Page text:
My eyes immediately go to something like that [non-level or uneven surfaces] and using the above idea reduces the noticeableness of certain areas in our home greatly.

    Love your “new” couch and the direction your vision is going. Have a great day!

    YHWH Bless You : )

    1. This is what I would have suggested too. My house, built in 1929, has nothing level, plumb or square, and camouflaging those problems usually involves minimizing the number of lines that create shadows to draw the eye to the flaw.

    2. Perfect idea! I didn’t notice the unevenness at all and I doubt anyone else would either unless it’s pointed out.

  13. I’m going to say, I have them same tendency to overthink things. Most people don’t even notice the things that I tend to see. I say just hang a curtain rod from the bump out and be done with it. If it still bothers you later then build the cornice. Merry Christmas!

  14. IMHO your OCD is working overtime 🙂 I don’t care for cornices either, and that would be the only one in your house, right? Just do your drapes or whatever and don’t worry about the 1/2 inch. I’m like someone else, I had to go back and really look to see it 🙂 Just my three cents. LOL

  15. I really wish i had your talent! Your windows are beautiful. I would paint the back wall a different color keeping the window frame white. I don’t think your bump out will be as noticeable. I think, don’t know for sure, keeping it all white it’s more noticeable. Roman shades would look perfect in those windows, whith your excellant taste in fabric, no one will look up:)

    I’m looking forward to seeing what you do.

  16. I’m not sure how big your bump out is on the ceiling, but could you lay a 1×6 or something along all the other walls and then put a crown molding around the entire room? I’ve seen this done to make crown look more substantial. I do like the look of the wooden cornice, but think that not having the drapes extend all the way or even making them shorter (as suggested by others) at the counter would look unfinished or like you are trying to cover a mistake.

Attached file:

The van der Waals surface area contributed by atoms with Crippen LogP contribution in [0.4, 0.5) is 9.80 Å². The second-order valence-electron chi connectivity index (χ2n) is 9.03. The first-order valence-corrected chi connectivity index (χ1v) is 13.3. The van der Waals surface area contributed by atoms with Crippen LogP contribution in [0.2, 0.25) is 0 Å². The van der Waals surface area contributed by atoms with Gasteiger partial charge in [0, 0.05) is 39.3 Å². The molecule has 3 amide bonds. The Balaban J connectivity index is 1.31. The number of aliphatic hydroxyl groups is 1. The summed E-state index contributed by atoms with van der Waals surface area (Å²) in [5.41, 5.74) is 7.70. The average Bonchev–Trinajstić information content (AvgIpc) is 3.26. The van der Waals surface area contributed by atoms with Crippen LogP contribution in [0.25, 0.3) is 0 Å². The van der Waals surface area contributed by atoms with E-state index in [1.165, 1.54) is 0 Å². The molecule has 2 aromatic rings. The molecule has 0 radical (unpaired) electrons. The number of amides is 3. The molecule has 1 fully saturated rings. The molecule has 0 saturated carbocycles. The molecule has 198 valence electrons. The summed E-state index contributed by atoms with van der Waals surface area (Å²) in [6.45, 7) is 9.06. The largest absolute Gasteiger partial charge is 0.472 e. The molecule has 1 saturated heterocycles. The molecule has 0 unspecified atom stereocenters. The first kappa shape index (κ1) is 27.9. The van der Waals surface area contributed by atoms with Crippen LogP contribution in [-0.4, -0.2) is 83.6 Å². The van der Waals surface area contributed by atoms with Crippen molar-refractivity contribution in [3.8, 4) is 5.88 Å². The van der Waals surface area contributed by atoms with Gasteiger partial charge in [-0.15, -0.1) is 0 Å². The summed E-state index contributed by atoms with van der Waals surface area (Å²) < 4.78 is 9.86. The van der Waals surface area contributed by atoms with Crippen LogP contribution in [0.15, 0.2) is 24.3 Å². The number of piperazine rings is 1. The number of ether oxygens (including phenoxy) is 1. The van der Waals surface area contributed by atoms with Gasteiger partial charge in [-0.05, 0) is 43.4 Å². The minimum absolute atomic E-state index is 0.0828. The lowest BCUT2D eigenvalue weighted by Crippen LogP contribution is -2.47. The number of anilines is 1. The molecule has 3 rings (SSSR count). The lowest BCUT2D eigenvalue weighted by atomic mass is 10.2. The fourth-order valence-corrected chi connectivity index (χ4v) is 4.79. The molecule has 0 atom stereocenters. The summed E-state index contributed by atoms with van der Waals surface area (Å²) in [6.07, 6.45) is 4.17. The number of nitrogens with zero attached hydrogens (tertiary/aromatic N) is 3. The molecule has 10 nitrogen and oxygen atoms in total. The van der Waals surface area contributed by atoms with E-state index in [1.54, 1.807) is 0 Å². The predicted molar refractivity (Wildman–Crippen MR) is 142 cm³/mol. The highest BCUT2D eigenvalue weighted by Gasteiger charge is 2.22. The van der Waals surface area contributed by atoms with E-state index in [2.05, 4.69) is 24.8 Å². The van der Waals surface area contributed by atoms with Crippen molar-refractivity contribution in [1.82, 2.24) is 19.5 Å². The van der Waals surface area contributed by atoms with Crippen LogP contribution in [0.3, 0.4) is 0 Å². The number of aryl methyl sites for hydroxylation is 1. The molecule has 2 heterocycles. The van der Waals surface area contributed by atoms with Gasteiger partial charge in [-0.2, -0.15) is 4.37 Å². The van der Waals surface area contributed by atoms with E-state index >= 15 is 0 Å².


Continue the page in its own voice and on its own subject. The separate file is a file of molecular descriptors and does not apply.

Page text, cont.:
17. What would you think of just using a topper and full cornice? That way you get the softness of some drapery but the full length cornice. Or make the cornice not reach the ceiling and have a short shelf there for objects. OR could you cut a panel of fabric to fit the space on each side of the drapes and adhere it to the wall with starch? It would make a seamless look across the space (maybe?)

  18. I completely understand…we’re in a forty year old house that we’re redoing and the windows are not level and square because the house is not level and square…get one thing square and it throws something else off. I now have a crazy reveal at the top of some of our windows where the jamb meets the casing so that it would be parallel with the crown molding. So now I’m puzzling out how to disguise the reveal with the blind valance. Such is life! 😀

  19. I think it’d bother me too, though probably not once the curtain rod is hung. 🙂

    I have some ideas…

    One is what I suspect a pro carpenter would do. Whenever something is un-level or un-square, the typical approach is to make it as level as you can on one side and scribe the other side to fit the un-level thing it’s attaching to. In your case, I think I would make the spacing between the soffet and the casing the same and then scribe (cut at an angle) the bottom of the casing. Of course, that makes your casing actually UN-level (since your new windows are probably level), but I think the optical illusion might make it look better. If you think a half-inch would be noticeable, you could try splitting the difference. Of course, that begs the question of what to do with the curtain rod. I don’t think you want to hang a crooked curtain rod and cut your curtains crooked.

    Another option, which would involve redoing some work, is to pad-out the beam some more to make the bottom of it level with the window. You could possibly get away with a wood shim that’s feathered into existing the drywall with compound and a corner bead if you’re good with mudding.